top of page
james rogers_edited.jpg

Bishop James Rogers

In 1860, the Diocese of New Brunswick was divided into two. One seat remained in Saint John, the centre of the old diocese, while the other was placed in Chatham, with the Most Rev. James Rogers appointed as its first Bishop.

Bishop James was born in Mount Charles, County Donegal, Ireland, on July 11th, 1826, as the son of John Rogers and Mary Britton. The Rogers family moved to Nova Scotia when the future Bishop was only five years old, meaning James Rogers lived in Halifax for most of his early life and would grow up there. He attended the Sulpicians' seminary in Montreal, and was ordained into the priesthood in Halifax on July 2nd, 1851. His first assignments were in Nova Scotia, but he spent from 1858 through 1859 working in Bermuda and playing a part in the construction of the first Catholic church on that island.

When the Diocese of Chatham was created, Father Rogers, then 34 years old, was appointed its first Bishop on August 15th, 1860, being installed in Chatham on August 22nd.

Bishop Rogers's responsibilities as the first Bishop of Chatham were considerable. The Chatham Diocese included almost five counties in New Brunswick; namely, it included Northumberland, Gloucester, Ristigouche, Victoria and Madawaska Counties, as well as the part of the Kent County which lies north of the Richibucto River. In a report to the Propagation of the Fatih in 1866, Bishop Rogers states that the diocese has a population of 54,379 souls, of which 33,624 are Catholics. By 1890, however, the Diocese included roughly 45,000 Catholics, as well as 40 priests, 8 academies maintained by religious Sisters, 1 boy's school, 7 convents, and 3 hospitals under the care of the Sisters of the Religious Hospitallers of St. Joseph.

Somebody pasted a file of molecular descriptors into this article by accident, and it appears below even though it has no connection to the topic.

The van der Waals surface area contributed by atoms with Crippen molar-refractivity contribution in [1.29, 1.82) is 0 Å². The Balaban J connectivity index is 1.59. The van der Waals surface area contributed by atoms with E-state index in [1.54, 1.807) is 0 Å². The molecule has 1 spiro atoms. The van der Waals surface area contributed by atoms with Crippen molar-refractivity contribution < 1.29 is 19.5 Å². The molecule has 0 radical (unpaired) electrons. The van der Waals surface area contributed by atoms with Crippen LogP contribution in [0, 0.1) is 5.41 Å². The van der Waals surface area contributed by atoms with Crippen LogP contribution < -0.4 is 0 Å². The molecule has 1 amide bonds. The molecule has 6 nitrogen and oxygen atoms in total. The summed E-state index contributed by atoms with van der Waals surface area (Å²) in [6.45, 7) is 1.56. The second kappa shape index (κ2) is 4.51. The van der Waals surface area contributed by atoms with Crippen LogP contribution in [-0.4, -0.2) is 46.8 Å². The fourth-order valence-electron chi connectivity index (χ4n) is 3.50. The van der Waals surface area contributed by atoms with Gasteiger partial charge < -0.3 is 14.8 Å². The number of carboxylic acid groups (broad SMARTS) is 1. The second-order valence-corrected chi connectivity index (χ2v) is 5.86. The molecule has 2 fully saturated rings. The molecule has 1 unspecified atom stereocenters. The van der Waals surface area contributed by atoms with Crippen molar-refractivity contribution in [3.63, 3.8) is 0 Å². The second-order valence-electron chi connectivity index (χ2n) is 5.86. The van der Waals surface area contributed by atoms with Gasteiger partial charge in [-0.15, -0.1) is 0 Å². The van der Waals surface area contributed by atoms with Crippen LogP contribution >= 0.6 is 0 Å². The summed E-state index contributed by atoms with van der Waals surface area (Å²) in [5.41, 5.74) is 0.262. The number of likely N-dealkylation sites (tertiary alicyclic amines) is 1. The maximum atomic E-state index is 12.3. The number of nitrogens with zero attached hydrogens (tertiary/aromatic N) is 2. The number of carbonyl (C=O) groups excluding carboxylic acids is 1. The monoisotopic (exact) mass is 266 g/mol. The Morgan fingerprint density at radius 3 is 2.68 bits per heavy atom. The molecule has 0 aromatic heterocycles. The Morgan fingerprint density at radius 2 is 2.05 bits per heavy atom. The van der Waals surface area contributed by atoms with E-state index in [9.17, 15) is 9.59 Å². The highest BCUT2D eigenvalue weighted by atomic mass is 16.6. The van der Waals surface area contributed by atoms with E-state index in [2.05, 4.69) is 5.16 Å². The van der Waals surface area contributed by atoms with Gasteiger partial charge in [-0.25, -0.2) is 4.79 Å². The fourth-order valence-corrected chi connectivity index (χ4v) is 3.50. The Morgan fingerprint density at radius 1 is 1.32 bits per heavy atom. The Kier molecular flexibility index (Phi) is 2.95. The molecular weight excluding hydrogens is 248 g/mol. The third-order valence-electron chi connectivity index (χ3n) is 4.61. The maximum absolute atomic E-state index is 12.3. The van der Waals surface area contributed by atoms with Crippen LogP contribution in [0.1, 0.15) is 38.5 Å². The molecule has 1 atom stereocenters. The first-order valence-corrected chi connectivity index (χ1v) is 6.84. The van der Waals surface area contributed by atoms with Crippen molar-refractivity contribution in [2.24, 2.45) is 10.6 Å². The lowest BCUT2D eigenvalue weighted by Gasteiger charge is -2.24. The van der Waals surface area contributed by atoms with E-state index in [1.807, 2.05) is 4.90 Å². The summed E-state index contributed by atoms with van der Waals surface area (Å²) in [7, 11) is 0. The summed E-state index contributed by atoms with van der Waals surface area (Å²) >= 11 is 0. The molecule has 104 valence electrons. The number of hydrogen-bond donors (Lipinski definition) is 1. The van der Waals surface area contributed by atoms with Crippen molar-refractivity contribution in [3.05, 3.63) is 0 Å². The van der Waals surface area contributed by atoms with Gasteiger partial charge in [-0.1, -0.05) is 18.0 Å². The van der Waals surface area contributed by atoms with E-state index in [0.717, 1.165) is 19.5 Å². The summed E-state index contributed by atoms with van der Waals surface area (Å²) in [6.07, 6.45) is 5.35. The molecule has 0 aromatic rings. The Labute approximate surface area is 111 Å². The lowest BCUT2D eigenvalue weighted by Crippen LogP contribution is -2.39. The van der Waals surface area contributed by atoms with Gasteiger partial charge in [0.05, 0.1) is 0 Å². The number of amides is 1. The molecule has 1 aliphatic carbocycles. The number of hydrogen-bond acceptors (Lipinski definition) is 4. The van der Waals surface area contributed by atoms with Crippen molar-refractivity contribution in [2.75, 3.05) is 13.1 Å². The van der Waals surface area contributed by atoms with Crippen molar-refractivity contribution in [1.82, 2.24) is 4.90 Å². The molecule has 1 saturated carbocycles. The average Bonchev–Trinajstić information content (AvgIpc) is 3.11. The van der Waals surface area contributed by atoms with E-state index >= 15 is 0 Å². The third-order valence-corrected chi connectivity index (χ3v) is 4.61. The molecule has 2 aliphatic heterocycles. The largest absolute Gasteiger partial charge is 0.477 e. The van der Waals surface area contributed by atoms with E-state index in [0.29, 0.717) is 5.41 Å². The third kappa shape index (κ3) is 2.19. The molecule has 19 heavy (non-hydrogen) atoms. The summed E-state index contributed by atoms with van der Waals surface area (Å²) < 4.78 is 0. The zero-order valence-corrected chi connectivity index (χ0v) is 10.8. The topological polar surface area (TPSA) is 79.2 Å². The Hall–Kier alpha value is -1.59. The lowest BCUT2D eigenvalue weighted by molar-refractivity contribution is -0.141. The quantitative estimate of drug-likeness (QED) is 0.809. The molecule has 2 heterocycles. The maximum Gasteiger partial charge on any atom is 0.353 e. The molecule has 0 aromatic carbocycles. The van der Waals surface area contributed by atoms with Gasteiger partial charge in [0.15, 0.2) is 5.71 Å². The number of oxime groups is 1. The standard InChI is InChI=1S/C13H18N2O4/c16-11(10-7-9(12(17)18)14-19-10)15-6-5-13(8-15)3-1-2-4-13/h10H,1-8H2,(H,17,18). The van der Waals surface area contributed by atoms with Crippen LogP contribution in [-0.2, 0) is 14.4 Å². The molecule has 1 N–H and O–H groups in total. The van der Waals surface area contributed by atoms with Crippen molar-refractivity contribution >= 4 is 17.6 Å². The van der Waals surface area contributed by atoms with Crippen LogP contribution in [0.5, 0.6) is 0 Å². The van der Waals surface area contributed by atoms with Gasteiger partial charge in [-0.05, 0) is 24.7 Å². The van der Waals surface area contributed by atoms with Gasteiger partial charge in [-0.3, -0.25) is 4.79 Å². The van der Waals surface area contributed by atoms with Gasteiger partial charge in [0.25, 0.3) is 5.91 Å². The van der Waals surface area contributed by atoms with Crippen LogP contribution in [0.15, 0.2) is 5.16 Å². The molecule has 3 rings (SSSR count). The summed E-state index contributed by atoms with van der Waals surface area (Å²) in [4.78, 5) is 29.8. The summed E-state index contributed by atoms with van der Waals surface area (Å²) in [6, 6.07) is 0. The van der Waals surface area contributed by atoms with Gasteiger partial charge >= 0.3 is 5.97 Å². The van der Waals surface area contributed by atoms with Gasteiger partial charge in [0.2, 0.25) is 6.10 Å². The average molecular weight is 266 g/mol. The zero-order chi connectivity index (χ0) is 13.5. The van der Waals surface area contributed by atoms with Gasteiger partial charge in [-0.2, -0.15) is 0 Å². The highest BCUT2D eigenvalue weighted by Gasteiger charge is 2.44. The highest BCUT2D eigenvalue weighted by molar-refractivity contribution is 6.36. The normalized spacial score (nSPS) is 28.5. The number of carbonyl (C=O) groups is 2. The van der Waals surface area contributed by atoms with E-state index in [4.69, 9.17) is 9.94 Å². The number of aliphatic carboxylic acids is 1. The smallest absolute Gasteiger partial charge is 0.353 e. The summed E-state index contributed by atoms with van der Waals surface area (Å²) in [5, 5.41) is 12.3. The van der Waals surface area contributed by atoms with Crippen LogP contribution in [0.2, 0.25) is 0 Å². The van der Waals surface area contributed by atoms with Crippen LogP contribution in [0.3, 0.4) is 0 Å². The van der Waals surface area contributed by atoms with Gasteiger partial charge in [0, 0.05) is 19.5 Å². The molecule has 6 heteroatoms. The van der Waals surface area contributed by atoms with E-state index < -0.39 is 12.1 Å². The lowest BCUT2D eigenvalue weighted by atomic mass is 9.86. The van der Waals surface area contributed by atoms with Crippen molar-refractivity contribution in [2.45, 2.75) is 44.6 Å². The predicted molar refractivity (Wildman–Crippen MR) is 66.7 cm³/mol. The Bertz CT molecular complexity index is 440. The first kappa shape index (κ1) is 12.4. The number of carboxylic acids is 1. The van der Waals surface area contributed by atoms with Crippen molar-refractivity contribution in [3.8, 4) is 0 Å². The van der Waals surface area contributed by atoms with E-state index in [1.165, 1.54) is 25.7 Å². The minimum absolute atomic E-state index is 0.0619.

Bishop Rogers's forty-two year term as the Bishop of Chatham had no shortage of challenges, not the least of which came in 1878, when the original St. Michael's Cathedral (constructed 1830), along with its neighbouring complex of classrooms, a library, and living quarters, was destroyed by a fire. Under Bishop Rogers's supervision, a new wooden structure, known as the Pro-Cathedral, was erected on the same site. This structure, however, was considered temporary, as plans were already being drawn for the stone Cathedral which still stands today. Additionally, Bishop Rogers came out as a vocal supporter of Canadian Confederation and as an opponent of the New Brunswick Common Schools Act of 1871.

With Bishop Rogers considering retirement, Father Thomas F. Barry was installed as a co-adjutor bishop with right of succession in 1900 at Bishop Rogers's request. Bishop Rogers stepped down in February of 1902, and passed away in the Hotel Dieu Hospital in Chatham on March 22nd, 1903.

bottom of page